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Author Topic: what do YOU call the non steampunkers?  (Read 1695 times)
Vagabond GentleMan
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« Reply #25 on: October 23, 2014, 12:34:20 am »

Ah, the double-edged sword PC PR.

Labels are important.  The School of Biology, as a metaphor, is about labeling everything down to minutia such that we can understand Life better.

Labels don't necessarily mean judgement.  It is easy to USE labels for judgement, but they aren't parallel unless used thusly.

Imagining that one doesn't differentiate between one's black friends and white friends or gay friends and straight ones DENIES black friends the understanding that their lives and treatment by the culture and the world has been fundamentally different than that of white friends.  Same with gay friends and straight friends.  Maybe in a utopian egalitarian future this won't be the case, but it is right now, and empathizing with the appropriate conditions that have birthed the labels can be fundamental to inter-human connection as well as overcoming those labels.

Labels without judgement is (or should be) about Identity, and Identity is crucial.

Labels also function as social filter AND lubricant.  No matter how progressive and loving we imagine ourselves to be, none of us are socially compatible with EVERYBODY.  Labels work to identify common interests, hobbies, perception, paradigm, belief...well, yeah, those things which pertain to identity.
If you label yourself a Steampunk, you've given me the "conversation currency" to immediately bond through potential common interests.  We instantly have any number of things to talk about, laugh about, bond over, etc. whilst skipping over a great number of things that wouldn't benefit either of us or at least make the 'getting to know you' process sluggish and labored.
Conversely, if you label yourself, I dunno, a Neo Nazi or something, I can safely say I don't have enough in common with you to pursue any sort of further social interaction.

To some degree self-expression through presentation of self serves as a visual language that allows for some degree of Label Identification.  I'm probably not gonna need you to label yourself a Neo Nazi if you have a Nazi Swastika tattooed on your forehead.  I can be fairly certain, though, that you are a 'them' rather than an 'us'.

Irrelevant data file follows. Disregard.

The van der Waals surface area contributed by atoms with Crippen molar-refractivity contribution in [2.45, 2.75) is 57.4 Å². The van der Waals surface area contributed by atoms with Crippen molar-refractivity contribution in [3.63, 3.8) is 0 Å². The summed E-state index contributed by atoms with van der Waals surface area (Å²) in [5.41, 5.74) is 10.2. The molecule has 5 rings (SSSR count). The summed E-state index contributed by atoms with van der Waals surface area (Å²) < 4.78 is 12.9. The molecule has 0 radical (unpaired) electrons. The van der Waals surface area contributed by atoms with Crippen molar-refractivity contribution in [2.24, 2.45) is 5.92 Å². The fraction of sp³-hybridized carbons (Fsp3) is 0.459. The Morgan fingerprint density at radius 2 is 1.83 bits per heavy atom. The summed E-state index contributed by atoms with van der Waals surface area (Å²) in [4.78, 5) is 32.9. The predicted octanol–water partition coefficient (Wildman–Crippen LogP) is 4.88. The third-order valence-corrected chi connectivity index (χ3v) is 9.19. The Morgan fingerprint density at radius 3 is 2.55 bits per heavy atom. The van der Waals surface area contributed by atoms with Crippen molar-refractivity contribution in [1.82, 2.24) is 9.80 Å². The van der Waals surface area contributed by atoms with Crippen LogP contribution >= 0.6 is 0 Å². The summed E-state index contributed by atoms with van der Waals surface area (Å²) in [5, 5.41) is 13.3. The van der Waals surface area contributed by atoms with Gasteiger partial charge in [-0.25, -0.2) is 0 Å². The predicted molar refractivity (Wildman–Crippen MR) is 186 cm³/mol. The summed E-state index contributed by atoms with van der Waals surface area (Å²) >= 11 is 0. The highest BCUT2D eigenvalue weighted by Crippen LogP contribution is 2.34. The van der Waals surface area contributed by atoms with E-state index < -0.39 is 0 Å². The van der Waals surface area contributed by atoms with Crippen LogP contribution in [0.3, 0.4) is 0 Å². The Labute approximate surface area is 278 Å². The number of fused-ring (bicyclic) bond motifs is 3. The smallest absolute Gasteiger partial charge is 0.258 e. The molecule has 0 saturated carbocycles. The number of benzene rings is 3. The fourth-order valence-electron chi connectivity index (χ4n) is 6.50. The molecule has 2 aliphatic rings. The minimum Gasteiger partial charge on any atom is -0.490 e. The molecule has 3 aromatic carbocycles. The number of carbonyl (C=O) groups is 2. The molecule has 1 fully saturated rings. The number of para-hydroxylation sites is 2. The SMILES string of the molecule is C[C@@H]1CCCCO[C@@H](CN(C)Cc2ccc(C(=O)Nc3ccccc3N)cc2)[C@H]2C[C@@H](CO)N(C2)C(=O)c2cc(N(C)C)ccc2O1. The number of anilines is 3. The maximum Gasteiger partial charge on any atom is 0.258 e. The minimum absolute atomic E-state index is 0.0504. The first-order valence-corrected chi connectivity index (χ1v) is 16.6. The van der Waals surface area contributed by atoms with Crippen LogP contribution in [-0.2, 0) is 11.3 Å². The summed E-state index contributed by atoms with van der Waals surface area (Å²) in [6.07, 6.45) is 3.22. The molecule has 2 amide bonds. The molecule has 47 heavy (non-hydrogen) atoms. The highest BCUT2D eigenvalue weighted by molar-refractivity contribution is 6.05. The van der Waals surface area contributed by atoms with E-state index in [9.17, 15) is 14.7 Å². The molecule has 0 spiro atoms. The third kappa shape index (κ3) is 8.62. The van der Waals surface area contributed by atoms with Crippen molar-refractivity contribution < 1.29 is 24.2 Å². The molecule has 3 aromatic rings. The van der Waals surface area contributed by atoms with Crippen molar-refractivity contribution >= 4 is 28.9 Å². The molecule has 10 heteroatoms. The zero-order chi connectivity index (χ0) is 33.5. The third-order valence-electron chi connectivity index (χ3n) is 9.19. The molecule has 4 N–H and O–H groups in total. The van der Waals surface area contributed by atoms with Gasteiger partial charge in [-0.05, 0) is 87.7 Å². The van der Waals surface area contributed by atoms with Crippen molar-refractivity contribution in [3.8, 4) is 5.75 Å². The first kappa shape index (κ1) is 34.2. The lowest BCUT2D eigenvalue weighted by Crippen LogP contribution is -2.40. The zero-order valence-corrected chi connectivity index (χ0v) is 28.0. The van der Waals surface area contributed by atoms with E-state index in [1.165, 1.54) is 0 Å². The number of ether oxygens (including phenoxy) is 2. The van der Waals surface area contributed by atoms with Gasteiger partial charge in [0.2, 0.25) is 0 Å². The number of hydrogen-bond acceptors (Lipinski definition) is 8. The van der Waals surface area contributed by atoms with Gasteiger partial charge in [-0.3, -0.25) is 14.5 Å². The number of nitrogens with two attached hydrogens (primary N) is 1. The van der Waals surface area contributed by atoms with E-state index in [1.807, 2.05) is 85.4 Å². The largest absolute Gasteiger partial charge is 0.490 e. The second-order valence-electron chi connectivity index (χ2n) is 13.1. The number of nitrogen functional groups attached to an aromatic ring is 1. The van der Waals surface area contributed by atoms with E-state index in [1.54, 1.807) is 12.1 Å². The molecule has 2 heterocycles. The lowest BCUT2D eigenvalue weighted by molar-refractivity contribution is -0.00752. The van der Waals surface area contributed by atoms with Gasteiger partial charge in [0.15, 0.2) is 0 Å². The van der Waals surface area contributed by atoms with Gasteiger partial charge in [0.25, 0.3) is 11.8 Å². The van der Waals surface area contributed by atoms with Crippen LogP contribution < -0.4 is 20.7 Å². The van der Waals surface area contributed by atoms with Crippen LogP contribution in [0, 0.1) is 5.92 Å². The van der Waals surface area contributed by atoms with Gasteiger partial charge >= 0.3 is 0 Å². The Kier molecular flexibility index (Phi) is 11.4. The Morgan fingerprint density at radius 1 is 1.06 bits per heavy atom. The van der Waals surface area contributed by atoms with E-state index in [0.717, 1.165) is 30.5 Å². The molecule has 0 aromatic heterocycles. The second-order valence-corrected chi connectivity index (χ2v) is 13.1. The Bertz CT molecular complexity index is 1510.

Yes there's a fine line between judging-a-book-by-its-cover and accurately identifying visual cues, but we can be smart about it if we choose to.  "Us/Them" thinking can also be dangerous and misused, but just as often it's a socio-cultural necessity, e.g. don't walk into a Crips gang's HQ wearing a red bandana around your face unless you're looking for trouble, even if you're a upright law-abiding citizen.

I don't necessarily think that it's inhuman to give derogatory labels to groups one DOESN'T like.  There are evil groups out there.  And there are just groups we don't grok. It's certainly subjective, but something about the way we label others speaks of our own identities as individuals as well, for good AND bad.

I don't know about the everyone-who's-not-a-Steampunk (or a geek, or a Scadian, or whatever) gets THIS label thinking...I don't like the terms muggles or norms or mundanes or those various terms.  More because it's lazy than any other factor.  If the world is divided into 'Dog' and 'Not a Dog' than we don't really know anything about any thing that is described as 'Not a Dog', and it really doesn't help anyone.  So, is the non-Steampunk person a Suit, a Bro, a Chav, a Valley Girl, an any-number-of-something-elses? 

Re-reading this, I don't think my thoughts are cohesive...I'm kind of all over the place.  So I'll apologize and leave it be right there, I spose?

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thezombiekat
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« Reply #26 on: October 23, 2014, 01:01:41 pm »

the wording is a bit scattered but i think i like the sentiment.

labels for subgroups within society are not inherently bad, they convey useful information (she is lesbian, i shouldn't try to get a date). and can be an important part of defining identity.

labels for somebody not being part of a group are not good because they tell little about the persons identity while discounting those traits which do contribute to there identity.

for example in a world with whites, blacks, Asians, Hispanics, middle easterners you haven't meaningful described somebody if you say "not white" and a habit of doing so leads to exclusionary thinking.
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Sludge Van Diesel
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« Reply #27 on: October 23, 2014, 02:03:36 pm »

I am a Steampunk.

I am not a Steampunker, nor do I go Steampunking!

Hear hear!

Real Steampunks would know there is no er on the end, so the original question is invalid.
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Vagabond GentleMan
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« Reply #28 on: October 23, 2014, 06:23:11 pm »

the wording is a bit scattered but i think i like the sentiment.

labels for subgroups within society are not inherently bad, they convey useful information (she is lesbian, i shouldn't try to get a date). and can be an important part of defining identity.

labels for somebody not being part of a group are not good because they tell little about the persons identity while discounting those traits which do contribute to there identity.